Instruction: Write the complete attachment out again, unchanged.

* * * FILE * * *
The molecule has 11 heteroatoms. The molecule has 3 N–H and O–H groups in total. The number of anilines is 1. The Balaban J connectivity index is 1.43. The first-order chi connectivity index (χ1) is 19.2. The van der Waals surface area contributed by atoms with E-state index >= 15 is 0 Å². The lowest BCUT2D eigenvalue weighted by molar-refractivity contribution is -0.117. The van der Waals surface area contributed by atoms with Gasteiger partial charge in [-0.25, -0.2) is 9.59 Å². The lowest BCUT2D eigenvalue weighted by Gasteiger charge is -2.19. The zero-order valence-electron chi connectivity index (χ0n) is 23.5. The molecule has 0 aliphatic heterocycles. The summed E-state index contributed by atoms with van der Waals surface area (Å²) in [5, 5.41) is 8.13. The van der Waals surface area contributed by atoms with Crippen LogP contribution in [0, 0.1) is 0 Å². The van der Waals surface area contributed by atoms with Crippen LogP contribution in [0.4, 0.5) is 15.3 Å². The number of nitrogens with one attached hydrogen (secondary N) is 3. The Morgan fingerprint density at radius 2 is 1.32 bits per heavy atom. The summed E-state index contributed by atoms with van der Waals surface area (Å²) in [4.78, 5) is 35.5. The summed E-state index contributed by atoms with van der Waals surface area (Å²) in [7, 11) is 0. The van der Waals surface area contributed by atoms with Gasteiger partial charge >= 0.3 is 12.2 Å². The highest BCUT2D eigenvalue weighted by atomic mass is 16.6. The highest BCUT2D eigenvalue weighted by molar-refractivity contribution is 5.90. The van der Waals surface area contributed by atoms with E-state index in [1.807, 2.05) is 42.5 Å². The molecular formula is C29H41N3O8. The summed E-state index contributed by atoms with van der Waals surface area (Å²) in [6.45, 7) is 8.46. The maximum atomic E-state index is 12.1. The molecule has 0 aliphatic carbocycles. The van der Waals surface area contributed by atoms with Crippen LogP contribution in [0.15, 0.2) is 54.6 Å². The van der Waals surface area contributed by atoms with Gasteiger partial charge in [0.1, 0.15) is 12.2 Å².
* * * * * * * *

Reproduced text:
The molecule has 11 heteroatoms. The molecule has 3 N–H and O–H groups in total. The number of anilines is 1. The Balaban J connectivity index is 1.43. The first-order chi connectivity index (χ1) is 19.2. The van der Waals surface area contributed by atoms with E-state index >= 15 is 0 Å². The lowest BCUT2D eigenvalue weighted by molar-refractivity contribution is -0.117. The van der Waals surface area contributed by atoms with Gasteiger partial charge in [-0.25, -0.2) is 9.59 Å². The lowest BCUT2D eigenvalue weighted by Gasteiger charge is -2.19. The zero-order valence-electron chi connectivity index (χ0n) is 23.5. The molecule has 0 aliphatic heterocycles. The summed E-state index contributed by atoms with van der Waals surface area (Å²) in [5, 5.41) is 8.13. The van der Waals surface area contributed by atoms with Crippen LogP contribution in [0, 0.1) is 0 Å². The van der Waals surface area contributed by atoms with Crippen LogP contribution in [0.4, 0.5) is 15.3 Å². The number of nitrogens with one attached hydrogen (secondary N) is 3. The Morgan fingerprint density at radius 2 is 1.32 bits per heavy atom. The summed E-state index contributed by atoms with van der Waals surface area (Å²) in [4.78, 5) is 35.5. The summed E-state index contributed by atoms with van der Waals surface area (Å²) in [7, 11) is 0. The van der Waals surface area contributed by atoms with Gasteiger partial charge >= 0.3 is 12.2 Å². The highest BCUT2D eigenvalue weighted by atomic mass is 16.6. The highest BCUT2D eigenvalue weighted by molar-refractivity contribution is 5.90. The van der Waals surface area contributed by atoms with E-state index in [1.807, 2.05) is 42.5 Å². The molecular formula is C29H41N3O8. The summed E-state index contributed by atoms with van der Waals surface area (Å²) in [6.45, 7) is 8.46. The maximum atomic E-state index is 12.1. The molecule has 0 aliphatic carbocycles. The van der Waals surface area contributed by atoms with Crippen LogP contribution in [0.15, 0.2) is 54.6 Å². The van der Waals surface area contributed by atoms with Gasteiger partial charge in [0.1, 0.15) is 12.2 Å².